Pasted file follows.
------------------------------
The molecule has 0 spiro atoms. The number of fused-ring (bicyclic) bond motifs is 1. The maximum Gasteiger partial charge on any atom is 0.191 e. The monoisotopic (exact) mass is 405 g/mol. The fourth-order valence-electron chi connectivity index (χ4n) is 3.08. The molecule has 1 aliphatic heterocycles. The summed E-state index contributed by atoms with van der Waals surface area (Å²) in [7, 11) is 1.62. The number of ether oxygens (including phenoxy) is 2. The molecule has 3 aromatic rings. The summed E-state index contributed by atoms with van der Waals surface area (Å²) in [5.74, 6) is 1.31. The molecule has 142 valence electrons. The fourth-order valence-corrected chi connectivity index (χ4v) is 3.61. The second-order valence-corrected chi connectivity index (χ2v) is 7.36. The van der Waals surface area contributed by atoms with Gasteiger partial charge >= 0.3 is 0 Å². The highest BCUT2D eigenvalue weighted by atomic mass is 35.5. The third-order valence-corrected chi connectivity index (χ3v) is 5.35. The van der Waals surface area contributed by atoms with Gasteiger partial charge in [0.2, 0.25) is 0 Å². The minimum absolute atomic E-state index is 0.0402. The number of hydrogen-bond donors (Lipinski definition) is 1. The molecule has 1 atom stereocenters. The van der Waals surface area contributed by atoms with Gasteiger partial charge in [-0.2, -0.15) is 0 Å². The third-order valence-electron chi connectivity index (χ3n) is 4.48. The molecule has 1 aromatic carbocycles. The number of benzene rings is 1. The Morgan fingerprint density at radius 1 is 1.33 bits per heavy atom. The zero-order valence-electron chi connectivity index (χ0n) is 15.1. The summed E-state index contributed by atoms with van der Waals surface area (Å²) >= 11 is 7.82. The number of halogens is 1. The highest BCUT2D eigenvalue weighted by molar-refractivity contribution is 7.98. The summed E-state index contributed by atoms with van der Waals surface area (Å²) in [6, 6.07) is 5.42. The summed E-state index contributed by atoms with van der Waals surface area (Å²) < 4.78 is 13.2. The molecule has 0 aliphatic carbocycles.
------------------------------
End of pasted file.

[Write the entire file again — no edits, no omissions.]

The molecule has 0 spiro atoms. The number of fused-ring (bicyclic) bond motifs is 1. The maximum Gasteiger partial charge on any atom is 0.191 e. The monoisotopic (exact) mass is 405 g/mol. The fourth-order valence-electron chi connectivity index (χ4n) is 3.08. The molecule has 1 aliphatic heterocycles. The summed E-state index contributed by atoms with van der Waals surface area (Å²) in [7, 11) is 1.62. The number of ether oxygens (including phenoxy) is 2. The molecule has 3 aromatic rings. The summed E-state index contributed by atoms with van der Waals surface area (Å²) in [5.74, 6) is 1.31. The molecule has 142 valence electrons. The fourth-order valence-corrected chi connectivity index (χ4v) is 3.61. The second-order valence-corrected chi connectivity index (χ2v) is 7.36. The van der Waals surface area contributed by atoms with Gasteiger partial charge >= 0.3 is 0 Å². The highest BCUT2D eigenvalue weighted by atomic mass is 35.5. The third-order valence-corrected chi connectivity index (χ3v) is 5.35. The van der Waals surface area contributed by atoms with Gasteiger partial charge in [0.2, 0.25) is 0 Å². The minimum absolute atomic E-state index is 0.0402. The number of hydrogen-bond donors (Lipinski definition) is 1. The molecule has 1 atom stereocenters. The van der Waals surface area contributed by atoms with Gasteiger partial charge in [-0.2, -0.15) is 0 Å². The third-order valence-electron chi connectivity index (χ3n) is 4.48. The molecule has 1 aromatic carbocycles. The number of benzene rings is 1. The Morgan fingerprint density at radius 1 is 1.33 bits per heavy atom. The zero-order valence-electron chi connectivity index (χ0n) is 15.1. The summed E-state index contributed by atoms with van der Waals surface area (Å²) >= 11 is 7.82. The number of halogens is 1. The highest BCUT2D eigenvalue weighted by molar-refractivity contribution is 7.98. The summed E-state index contributed by atoms with van der Waals surface area (Å²) in [6, 6.07) is 5.42. The summed E-state index contributed by atoms with van der Waals surface area (Å²) < 4.78 is 13.2. The molecule has 0 aliphatic carbocycles.